The Secret to Throwing Successful Events
Nicole Entin asks what it takes to make a St Andrews event fun, inclusive, and memorable.
My friends think I have a very glamorous gig as an events writer, and they’re not entirely wrong. When I’m not battling bus queues or the inflated egos of committee members in certain societies, I spend a lot of my time reviewing events ranging from fashion shows to wholesome evenings organised by smaller societies – I’ve seen it all. At the same time, there is one question that is often on my mind as a reviewer: what is the most important thing to consider when planning an event?
I decided to put this question to four committee members of various societies in St Andrews. Whilst each of the societies I spoke with create events for different demographics of the student body, I found that the responses of the interviewees often overlapped in aspects including organisation, accessibility, and wellbeing. Curious to learn if there really is a perfect formula for putting together a successful event? Read on to find out…
For Sarah Routley, Second Fellow of the Fellowship of St Andrews, there are few things more important than having a team with clearly defined roles to execute the vision of an event. I was especially interested in learning how the Fellowship organised Raisin the Roof, the popular Raisin Weekend charity club night hosted at The Vic, which raised £3000 for local charity Families First. Sarah owed the evening’s success to “the enthusiasm of the Fellows and their diverse skill-sets. From marketing to finance, and from project management to liaising with DJs”. A similar response came from Stanislas Zagun, President of the French Society, who echoed Sarah’s comments on the necessity of good organisation. He emphasised the importance of being proactive when it comes to choosing “the dates, book[ing] the rooms and locations”, often before the semester even begins in order to anticipate issues before they arise. For a group like the French Society, Stanislas also discussed the importance of ensuring popular events like their annual Wine and Cheese nights represent “the country, the culture, the spirit of the society”.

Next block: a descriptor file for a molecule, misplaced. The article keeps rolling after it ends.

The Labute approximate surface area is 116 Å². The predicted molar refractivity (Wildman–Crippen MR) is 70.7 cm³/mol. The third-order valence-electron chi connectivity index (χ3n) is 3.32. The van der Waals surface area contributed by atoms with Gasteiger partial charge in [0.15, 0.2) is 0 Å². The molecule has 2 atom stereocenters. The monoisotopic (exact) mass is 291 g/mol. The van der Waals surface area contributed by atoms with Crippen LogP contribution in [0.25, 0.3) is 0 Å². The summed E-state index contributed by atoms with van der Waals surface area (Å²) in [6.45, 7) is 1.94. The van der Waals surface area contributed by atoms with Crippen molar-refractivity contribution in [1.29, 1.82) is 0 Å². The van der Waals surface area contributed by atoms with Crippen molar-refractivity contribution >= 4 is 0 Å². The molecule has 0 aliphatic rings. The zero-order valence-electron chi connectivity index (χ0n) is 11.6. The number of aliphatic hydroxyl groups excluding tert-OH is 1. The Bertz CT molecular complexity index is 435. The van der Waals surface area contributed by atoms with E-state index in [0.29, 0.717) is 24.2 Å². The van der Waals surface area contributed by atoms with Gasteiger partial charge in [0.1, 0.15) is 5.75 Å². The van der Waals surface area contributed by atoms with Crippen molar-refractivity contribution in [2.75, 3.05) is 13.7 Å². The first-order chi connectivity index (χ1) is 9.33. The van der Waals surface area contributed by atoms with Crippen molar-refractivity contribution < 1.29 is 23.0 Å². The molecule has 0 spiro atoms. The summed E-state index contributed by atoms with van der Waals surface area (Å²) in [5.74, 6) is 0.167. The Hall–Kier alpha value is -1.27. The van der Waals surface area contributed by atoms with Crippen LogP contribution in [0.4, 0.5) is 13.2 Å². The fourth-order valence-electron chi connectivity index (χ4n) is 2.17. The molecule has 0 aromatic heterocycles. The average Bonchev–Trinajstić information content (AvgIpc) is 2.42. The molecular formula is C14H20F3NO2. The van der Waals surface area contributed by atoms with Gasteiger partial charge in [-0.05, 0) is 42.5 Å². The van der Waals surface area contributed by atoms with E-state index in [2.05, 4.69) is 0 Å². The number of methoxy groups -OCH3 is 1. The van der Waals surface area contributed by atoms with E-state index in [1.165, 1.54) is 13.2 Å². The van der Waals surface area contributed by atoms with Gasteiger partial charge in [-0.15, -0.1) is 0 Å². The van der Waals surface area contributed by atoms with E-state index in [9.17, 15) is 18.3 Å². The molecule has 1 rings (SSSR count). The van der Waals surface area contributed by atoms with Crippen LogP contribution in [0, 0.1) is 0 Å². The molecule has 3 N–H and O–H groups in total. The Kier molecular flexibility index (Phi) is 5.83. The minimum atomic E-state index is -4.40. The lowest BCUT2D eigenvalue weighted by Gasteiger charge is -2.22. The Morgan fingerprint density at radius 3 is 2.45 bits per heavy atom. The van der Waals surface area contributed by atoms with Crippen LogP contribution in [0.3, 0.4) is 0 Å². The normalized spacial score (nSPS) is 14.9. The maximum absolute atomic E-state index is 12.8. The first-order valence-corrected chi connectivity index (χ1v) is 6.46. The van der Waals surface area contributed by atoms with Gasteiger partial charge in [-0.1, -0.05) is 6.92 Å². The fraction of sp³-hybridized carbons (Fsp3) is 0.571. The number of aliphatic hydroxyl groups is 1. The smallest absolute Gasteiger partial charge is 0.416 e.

Good organisation leads to events that are accessible and inclusive, two aspects which committee members were quick to highlight in our conversations. Leo Doherty, Secretary of the St Andrews University Mathematics Society (SUMS), discussed working to schedule the society’s upcoming Christmas Dinner. He told me that “we keep the idea of an equal and fair opportunity at the forefront of all our decisions when planning events”, as he balanced high demand and limited space by providing advance notice for signups on a “first come first served basis”. The creation of inclusive events reflects what Leo sees as the wider goal of SUMS as a society, “offering anyone with an interest in maths an opportunity to become a member of the community”. Kennedy Herron, President of Dog Walking Society, also values inclusivity and well-being – for the two-legged and four-legged members of the St Andrews community alike! She cited Dog Walking’s collaboration events with societies including YogiSoc, Nightline, Frisbee Club, and Saints LGBT+ as having “had some component of well-being, such as exercise, group dog walks, or information on support at the uni”.
My conversations with Sarah, Stanislas, Leo, and Kennedy reminded me how much effort it takes to get from an idea to an event. Although you probably don’t find yourself thinking of marketing or catering when going to a ball or a society get-together, there’s always a hardworking team behind the scenes of every event that you attend. So, while there may not be one single formula that leads to the creation of an ideal event, there will always be committee members who are dedicated to organising events that are fun, inclusive, and memorable.